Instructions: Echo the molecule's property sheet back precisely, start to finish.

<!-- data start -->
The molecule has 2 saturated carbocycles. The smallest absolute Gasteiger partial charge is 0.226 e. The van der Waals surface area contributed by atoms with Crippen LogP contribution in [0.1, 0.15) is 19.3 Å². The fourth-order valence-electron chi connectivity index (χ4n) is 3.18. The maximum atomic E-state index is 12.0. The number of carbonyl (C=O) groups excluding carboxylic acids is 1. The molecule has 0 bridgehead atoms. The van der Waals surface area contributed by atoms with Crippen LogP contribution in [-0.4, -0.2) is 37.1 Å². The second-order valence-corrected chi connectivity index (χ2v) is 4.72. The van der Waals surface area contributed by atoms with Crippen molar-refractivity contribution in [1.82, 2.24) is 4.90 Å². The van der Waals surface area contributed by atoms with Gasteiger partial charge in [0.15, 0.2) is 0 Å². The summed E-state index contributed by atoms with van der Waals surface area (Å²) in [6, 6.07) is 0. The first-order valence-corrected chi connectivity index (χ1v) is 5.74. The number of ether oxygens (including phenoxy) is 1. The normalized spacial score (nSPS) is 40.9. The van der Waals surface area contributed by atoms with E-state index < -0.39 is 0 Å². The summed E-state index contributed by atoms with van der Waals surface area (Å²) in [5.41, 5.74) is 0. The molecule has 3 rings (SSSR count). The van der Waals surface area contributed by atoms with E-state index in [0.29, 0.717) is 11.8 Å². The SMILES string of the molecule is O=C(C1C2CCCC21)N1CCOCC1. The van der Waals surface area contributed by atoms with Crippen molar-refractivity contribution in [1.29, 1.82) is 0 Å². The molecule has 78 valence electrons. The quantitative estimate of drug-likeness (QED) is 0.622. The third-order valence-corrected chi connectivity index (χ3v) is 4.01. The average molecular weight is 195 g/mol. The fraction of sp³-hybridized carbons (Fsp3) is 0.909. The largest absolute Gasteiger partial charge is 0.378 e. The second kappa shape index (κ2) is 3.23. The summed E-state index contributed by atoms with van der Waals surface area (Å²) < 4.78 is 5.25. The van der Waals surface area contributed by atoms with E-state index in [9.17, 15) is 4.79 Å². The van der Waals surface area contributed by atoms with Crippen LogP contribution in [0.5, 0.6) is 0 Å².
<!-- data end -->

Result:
The molecule has 2 saturated carbocycles. The smallest absolute Gasteiger partial charge is 0.226 e. The van der Waals surface area contributed by atoms with Crippen LogP contribution in [0.1, 0.15) is 19.3 Å². The fourth-order valence-electron chi connectivity index (χ4n) is 3.18. The maximum atomic E-state index is 12.0. The number of carbonyl (C=O) groups excluding carboxylic acids is 1. The molecule has 0 bridgehead atoms. The van der Waals surface area contributed by atoms with Crippen LogP contribution in [-0.4, -0.2) is 37.1 Å². The second-order valence-corrected chi connectivity index (χ2v) is 4.72. The van der Waals surface area contributed by atoms with Crippen molar-refractivity contribution in [1.82, 2.24) is 4.90 Å². The van der Waals surface area contributed by atoms with Gasteiger partial charge in [0.15, 0.2) is 0 Å². The summed E-state index contributed by atoms with van der Waals surface area (Å²) in [6, 6.07) is 0. The first-order valence-corrected chi connectivity index (χ1v) is 5.74. The number of ether oxygens (including phenoxy) is 1. The normalized spacial score (nSPS) is 40.9. The van der Waals surface area contributed by atoms with E-state index < -0.39 is 0 Å². The summed E-state index contributed by atoms with van der Waals surface area (Å²) in [5.41, 5.74) is 0. The molecule has 3 rings (SSSR count). The van der Waals surface area contributed by atoms with E-state index in [0.29, 0.717) is 11.8 Å². The SMILES string of the molecule is O=C(C1C2CCCC21)N1CCOCC1. The van der Waals surface area contributed by atoms with Crippen molar-refractivity contribution in [1.29, 1.82) is 0 Å². The molecule has 78 valence electrons. The quantitative estimate of drug-likeness (QED) is 0.622. The third-order valence-corrected chi connectivity index (χ3v) is 4.01. The average molecular weight is 195 g/mol. The fraction of sp³-hybridized carbons (Fsp3) is 0.909. The largest absolute Gasteiger partial charge is 0.378 e. The second kappa shape index (κ2) is 3.23. The summed E-state index contributed by atoms with van der Waals surface area (Å²) < 4.78 is 5.25. The van der Waals surface area contributed by atoms with E-state index in [9.17, 15) is 4.79 Å². The van der Waals surface area contributed by atoms with Crippen LogP contribution in [0.5, 0.6) is 0 Å².